“Options for the remaining onshore portfolio are under consideration,” the company said.

Shell’s onshore and shallow water assets include 30 percent participant interest joint ventures in 263 producing oil wells (157 West assets and 106 East assets), 56 producing gas wells (4 West assets and 52 East assets), and 52 producing oil wells are up for sale.

Other assets include a network of 3,173 kilometres of operating flow lines and pipelines, six gas plants, two major oil export terminals and one power plant, which could also be up for sale.

ExxonMobil’s Nigerian unit, Mobil Producing Unlimited, seeks to unload its entire asset portfolio in Nigeria which consists of 40 percent operating ownership of OMLs 67, 68, 70, 104 and associated infrastructure, the Qua Iboe Terminal, one of Nigeria’s largest export facilities and 51 percent interest in Bonny River Terminal and Natural Gas Liquids Recovery Plants at EAP and Oso.

Read also: Gulf states living Nigeria’s dream of an oil windfall

TotalEnergies is seeking to sell its interests in 16 onshore fields and three in shallow water, producing over 20,000 barrels of oil equivalent per day. The sale includes infrastructure such as 3,500 km of pipelines connecting to two key crude export terminals, Bonny and Forcados.

Chevron and Eni are also seeking to divest from their interests in 10 fields and seven fields respectively in the Niger Delta.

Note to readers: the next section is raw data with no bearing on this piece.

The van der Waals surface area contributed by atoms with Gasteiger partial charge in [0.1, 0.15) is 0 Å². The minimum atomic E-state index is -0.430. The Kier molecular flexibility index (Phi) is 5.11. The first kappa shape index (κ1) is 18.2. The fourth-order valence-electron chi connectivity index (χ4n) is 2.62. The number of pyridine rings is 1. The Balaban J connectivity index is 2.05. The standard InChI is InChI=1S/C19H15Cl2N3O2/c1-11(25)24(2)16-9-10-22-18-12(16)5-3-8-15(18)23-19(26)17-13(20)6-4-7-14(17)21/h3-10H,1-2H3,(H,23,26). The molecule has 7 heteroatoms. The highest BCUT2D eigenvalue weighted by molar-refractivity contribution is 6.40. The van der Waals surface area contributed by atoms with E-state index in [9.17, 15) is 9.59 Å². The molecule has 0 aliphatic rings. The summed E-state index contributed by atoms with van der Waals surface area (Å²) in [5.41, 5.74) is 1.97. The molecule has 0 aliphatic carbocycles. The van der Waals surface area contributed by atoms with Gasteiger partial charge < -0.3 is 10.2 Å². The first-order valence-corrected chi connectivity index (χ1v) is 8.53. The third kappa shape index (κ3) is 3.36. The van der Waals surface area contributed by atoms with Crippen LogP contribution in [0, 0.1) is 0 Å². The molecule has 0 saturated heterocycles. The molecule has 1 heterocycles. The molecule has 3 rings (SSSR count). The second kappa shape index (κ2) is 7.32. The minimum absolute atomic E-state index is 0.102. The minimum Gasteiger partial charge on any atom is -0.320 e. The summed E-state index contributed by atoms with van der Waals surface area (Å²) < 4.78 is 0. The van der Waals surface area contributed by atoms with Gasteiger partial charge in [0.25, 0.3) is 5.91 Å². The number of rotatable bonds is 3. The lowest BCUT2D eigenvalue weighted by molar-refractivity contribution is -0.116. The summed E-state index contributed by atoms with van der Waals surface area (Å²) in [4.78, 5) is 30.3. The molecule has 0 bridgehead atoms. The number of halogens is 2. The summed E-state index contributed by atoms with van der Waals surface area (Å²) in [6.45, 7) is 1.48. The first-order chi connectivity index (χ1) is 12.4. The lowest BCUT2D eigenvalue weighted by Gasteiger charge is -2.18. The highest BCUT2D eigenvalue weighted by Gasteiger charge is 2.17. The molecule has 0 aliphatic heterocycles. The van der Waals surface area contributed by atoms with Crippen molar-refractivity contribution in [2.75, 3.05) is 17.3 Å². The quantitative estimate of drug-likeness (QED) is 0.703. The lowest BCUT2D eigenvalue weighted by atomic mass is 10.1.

The net effect of their departure from these fields is worsening output in Nigeria’s oil production. Already, Angola and Libya have overtaken Nigeria as top producers as output has dipped below 1 million bpd.

“The Nigerian oil industry from 2022 will be taken over by independents, whether they are Nigerian or foreign independents because the IOCs are not coming back,” Uduimoh Itsueli, a former chairman of the Nigerian National Petroleum Corporation and chairman of Dubril Oil Company Ltd, said in an interview.

“But these independents do not have the clout of the IOCs and their capacity to absorb shocks to their operations is limited,” he said.

IOCs could curtail operations on account of crude theft and still make profits from other investments or other regions but local operators and independents may not have this capacity.

“IOCs have, over the years, amassed a wealth of experience and competency navigating the challenging business environment, a significant gap that the local oil companies (LOCs) have to fill within a short period,” said Ese Osawmonyi, a senior analyst at SBM Intelligence.

Osawmonyi said the preparedness of LOCs to operate these onshore assets, specifically in operational efficiency, increased productivity and revenue-generating capabilities remains an essential concern for the federal government and other market players.

For example, the SPDC JV produced 383,000 barrels of oil equivalent in 2021, compared with 497,000 barrels of oil equivalent in 2020. “The fall in output was largely a result of curtailed oil production because of heightened security issues, such as crude oil theft and illegal oil refining,” the company said.

Whereas IOCs can curtail production, local companies may be forced to shut the fields entirely.